Lorentz said she is aware of the landlords' concerns, but noted that the trust typically builds where it's invited.
"We do have a lot of people in the community who require affordable housing, and I think that we are providing a product that is needed and in demand in the market," she said.
With 341 apartments in the region, the trust plans to launch construction on Gilford Village Knolls III, a phase of senior housing in Gilford, this spring. This past winter, the trust announced the completion of a 65-unit preservation project purchasing 40 units in Ashland and 25 units in Meredith, saving the imminently expiring 25 units as well as preserving the other 40 units as permanently affordable.
"Communities that are wise are thinking about housing affordability for working people," Lorentz said.
When it comes to the concern about affordable housing edging out private landlords, Lorentz said, "It's certainly a good question to be asking right now, and it's a positive thing that the city is going to be working on its master plan."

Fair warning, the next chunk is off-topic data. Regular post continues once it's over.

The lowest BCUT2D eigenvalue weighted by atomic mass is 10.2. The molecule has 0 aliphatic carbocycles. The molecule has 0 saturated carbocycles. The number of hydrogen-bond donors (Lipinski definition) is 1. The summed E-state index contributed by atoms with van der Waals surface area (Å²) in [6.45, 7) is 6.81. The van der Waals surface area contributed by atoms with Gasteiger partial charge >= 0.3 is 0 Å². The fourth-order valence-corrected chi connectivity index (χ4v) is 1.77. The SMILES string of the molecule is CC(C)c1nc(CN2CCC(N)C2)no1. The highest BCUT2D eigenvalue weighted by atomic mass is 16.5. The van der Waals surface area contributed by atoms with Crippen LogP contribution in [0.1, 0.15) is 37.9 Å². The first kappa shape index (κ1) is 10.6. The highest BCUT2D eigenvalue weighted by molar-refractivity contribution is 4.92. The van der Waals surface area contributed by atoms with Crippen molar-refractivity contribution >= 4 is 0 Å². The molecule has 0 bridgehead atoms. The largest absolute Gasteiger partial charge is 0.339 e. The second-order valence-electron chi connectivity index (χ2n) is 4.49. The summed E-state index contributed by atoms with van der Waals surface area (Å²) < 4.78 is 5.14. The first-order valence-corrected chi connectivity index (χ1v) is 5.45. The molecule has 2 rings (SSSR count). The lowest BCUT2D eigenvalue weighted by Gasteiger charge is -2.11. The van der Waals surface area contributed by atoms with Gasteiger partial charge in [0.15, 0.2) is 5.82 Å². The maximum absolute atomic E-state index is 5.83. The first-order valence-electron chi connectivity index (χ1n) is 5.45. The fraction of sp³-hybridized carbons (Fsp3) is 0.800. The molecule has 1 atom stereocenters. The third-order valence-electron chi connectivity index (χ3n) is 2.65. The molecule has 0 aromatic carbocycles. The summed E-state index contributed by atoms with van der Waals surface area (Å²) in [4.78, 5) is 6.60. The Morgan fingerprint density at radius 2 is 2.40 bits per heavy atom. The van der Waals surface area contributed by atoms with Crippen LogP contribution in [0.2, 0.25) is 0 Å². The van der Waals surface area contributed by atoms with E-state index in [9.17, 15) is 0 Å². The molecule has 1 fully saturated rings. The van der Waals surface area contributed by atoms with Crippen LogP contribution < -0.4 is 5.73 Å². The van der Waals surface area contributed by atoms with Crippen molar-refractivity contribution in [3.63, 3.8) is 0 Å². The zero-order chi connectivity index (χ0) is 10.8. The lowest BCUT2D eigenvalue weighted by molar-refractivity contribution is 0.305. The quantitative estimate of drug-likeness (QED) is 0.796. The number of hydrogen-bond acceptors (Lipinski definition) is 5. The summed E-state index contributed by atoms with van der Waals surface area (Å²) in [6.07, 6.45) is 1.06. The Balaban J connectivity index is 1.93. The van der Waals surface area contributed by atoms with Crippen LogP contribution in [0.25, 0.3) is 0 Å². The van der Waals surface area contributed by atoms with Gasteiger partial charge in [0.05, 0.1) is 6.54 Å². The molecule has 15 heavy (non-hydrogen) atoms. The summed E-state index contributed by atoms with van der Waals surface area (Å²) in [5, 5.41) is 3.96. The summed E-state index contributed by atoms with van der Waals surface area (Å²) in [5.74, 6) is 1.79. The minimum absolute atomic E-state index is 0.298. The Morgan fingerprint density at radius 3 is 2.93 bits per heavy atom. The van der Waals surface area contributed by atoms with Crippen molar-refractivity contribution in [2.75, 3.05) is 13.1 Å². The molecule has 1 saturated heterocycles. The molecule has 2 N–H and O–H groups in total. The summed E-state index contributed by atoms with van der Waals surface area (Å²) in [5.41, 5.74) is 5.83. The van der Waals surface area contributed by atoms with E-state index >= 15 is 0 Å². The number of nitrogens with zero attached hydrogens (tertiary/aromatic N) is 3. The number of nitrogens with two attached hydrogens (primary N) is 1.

Minor said she rents out a two-bedroom apartment for $600 a month, utilities not included, because the economy at that segment of the rental housing market is so lopsided.
"They sit empty. I'd rather get somebody in there for a little bit lower," she said.
Lindsay Thayer, a self-described lifelong resident of Laconia, is one of Minor's tenants. Thayer said she lives with her mother in a two-bedroom unit which rents for $600 without utilities.
Most two-bedroom rentals she encountered during her time in Laconia cost about $800 a month with utilities included, she estimated.